Arlington ranks at top of class, with 70 percent earning college degrees

Arlington is home to more brainpower on average than any other county in the nation, with seven of every 10 residents earning college degrees. That achievement distinguishes the small pocket of government workers and defense contractors from the rest of a region ranked as the most educated nationwide.

New census data show that 70 percent of Arlingtonians sport college diplomas, well eclipsing the next-closest area, Howard County, where about 60 percent have at least a bachelor's degree.

Brainiest counties nationwide
RankCountyPercentage with bachelor's degree in 2010Percentage with bachelor's degree in 2000
1Arlington County69.9%60.2%
2Howard County59. 1%52.9%
3Loudoun County58.4%47.2%
4New York County58.1%49.4%
6Boulder County, Colo.57.5%52.4%
7Montgomery County56.5%54.6%
8Fairfax County56.1%54.8%
9Douglas County, Colo.55%51.9%
10Marin County, Calif.54.3%51.3%
122Prince William County36.9%31.5%
268Prince George's County29.4%27.2%
Source: 2010 American Community Survey
Top 10 states
RankStatePercentage with bachelor's degree in 2010Percentage with bachelor's degree in 2000
6New Jersey35.4%29.8%
9New Hampshire32.8%28.7%
10New York32.5%27.4%
Source: 2010 American Community Survey
Smartest metro areas in America
RankRegionPercentage with bachelor's degree in 2010
2Silicon Valley, Calif.45.3%
3San Francisco-Oakland43.4%
5Raleigh-Cary, N.C.41%
6Austin, Texas39.4%
7Denver, Colo.38.2%
8Minneapolis-St. Paul, Minn.37.9%
9Seattle-Tacoma, Wash.37%
10New York36%
Source: 2010 American Community Survey (populations greater than 100,000)

Loudoun County and Alexandria round out the top five, with Montgomery and Fairfax counties also ranking in the top 10 -- in other words, six of the 10 highest-educated local jurisdictions are in the Washington area.

The 2010 census figures are yet another feather in the cap for the Washington region, whose 46.8 percent college graduation rate remains the best in the nation. The Silicon Valley and San Francisco areas came in second and third, respectively, with 45.3 percent and 43.4 percent earning degrees last year.

The Washington area has long scored well on measures of educational attainment, but analysts said unique demographic advantages give Arlington a leg up on the rest of the region.

"Arlington is a very small, specialized area where an influx of people work in the District and have jobs that require a bachelor's degree," said Kevin Carey, policy director at the Education Sector think tank. "You could draw a line around a certain part of Montgomery County -- especially the portion closest to D.C. -- and get the same result."

Census data reveal that nationwide the most educated people are flocking to major metropolitan areas, further driving up median household income and educational levels.

Arlington County is also bolstered by an abundance of young professionals who improve its educational standing. Nearly half of Arlington residents in the 18-to-24 age group have at least a bachelor's degree, according to the census figures, dwarfing the next-closest place, New York County, at 33.6 percent.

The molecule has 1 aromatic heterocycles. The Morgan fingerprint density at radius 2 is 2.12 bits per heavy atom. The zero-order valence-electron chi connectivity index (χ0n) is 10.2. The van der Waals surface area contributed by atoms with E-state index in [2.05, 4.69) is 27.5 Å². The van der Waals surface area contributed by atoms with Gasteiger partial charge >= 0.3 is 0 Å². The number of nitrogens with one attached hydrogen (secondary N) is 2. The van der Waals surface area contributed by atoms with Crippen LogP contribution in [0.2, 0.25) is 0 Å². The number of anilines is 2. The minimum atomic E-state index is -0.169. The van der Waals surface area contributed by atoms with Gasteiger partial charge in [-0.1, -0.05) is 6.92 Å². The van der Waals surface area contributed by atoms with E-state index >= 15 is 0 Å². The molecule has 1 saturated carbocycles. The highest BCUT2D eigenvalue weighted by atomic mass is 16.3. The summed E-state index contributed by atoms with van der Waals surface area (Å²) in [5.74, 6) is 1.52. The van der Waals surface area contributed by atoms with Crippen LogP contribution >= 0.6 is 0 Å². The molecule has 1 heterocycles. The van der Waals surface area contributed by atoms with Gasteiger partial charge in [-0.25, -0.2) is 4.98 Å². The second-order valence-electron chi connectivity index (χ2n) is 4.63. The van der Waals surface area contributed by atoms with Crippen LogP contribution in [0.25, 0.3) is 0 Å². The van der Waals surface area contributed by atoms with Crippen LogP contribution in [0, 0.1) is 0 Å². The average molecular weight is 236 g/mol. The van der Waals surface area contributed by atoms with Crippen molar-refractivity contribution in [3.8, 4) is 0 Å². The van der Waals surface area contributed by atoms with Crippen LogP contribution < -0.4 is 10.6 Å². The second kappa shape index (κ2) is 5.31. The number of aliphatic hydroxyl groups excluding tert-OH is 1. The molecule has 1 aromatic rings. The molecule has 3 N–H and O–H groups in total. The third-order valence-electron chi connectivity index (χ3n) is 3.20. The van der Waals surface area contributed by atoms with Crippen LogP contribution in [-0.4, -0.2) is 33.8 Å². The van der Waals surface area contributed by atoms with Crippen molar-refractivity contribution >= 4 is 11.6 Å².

Others were struck that Potomac rivals Montgomery and Fairfax counties ranked nearly the same in terms of educational attainment, at 56.5 and 56.1 percent, respectively.

"That's amazing," said Montgomery County Councilman Phil Andrews, D-Gaithersburg/Rockville, a member of the suburb's Education Committee. "We really do mirror each other."

As for the higher rankings for Arlington and Howard counties, Andrews added, "The larger a jurisdiction, the more meaningful the ranking and more significant the numbers."

Montgomery and Fairfax have populations of 1 million people, while Arlington has roughly 200,000 residents.

Observers have long had a chicken-or-egg dilemma when assessing the region's lofty rankings: Are the high measurements merely a reflection of the stiff qualifications needed to land a job here or are residents drawn to the area specifically for the nationally ranked public schools and institutions of higher learning?

Arlington County Board Member Jay Fisette says it's a bit of both.

"I've been telling people for a decade we are the most educated community in America," he said. "At some level you self-select [when choosing where to live]. Arlington just works. It's an attractive place to live."

Partly because of the high educational achievement, the Washington region is also considered the nation's wealthiest. The area ranks as the richest metropolitan area in the country, with half of the top 10 -- and four of the top five -- highest median income levels located within Maryland and Virginia.

At the state level, Maryland and Virginia each made the top 10 when comparing bachelor's degrees. Maryland ranked fourth with 36.1 percent, and the commonwealth came in seventh place at 34.2 percent.

Both states saw their ranks of college graduates rise roughly 5 percent during the past decade.

Half of all District residents earned a college degree last year, a figure that jumped more than 10 percent in the past decade. If compared with the 50 states, the District's ratio of bachelor's degrees would be the highest in the nation.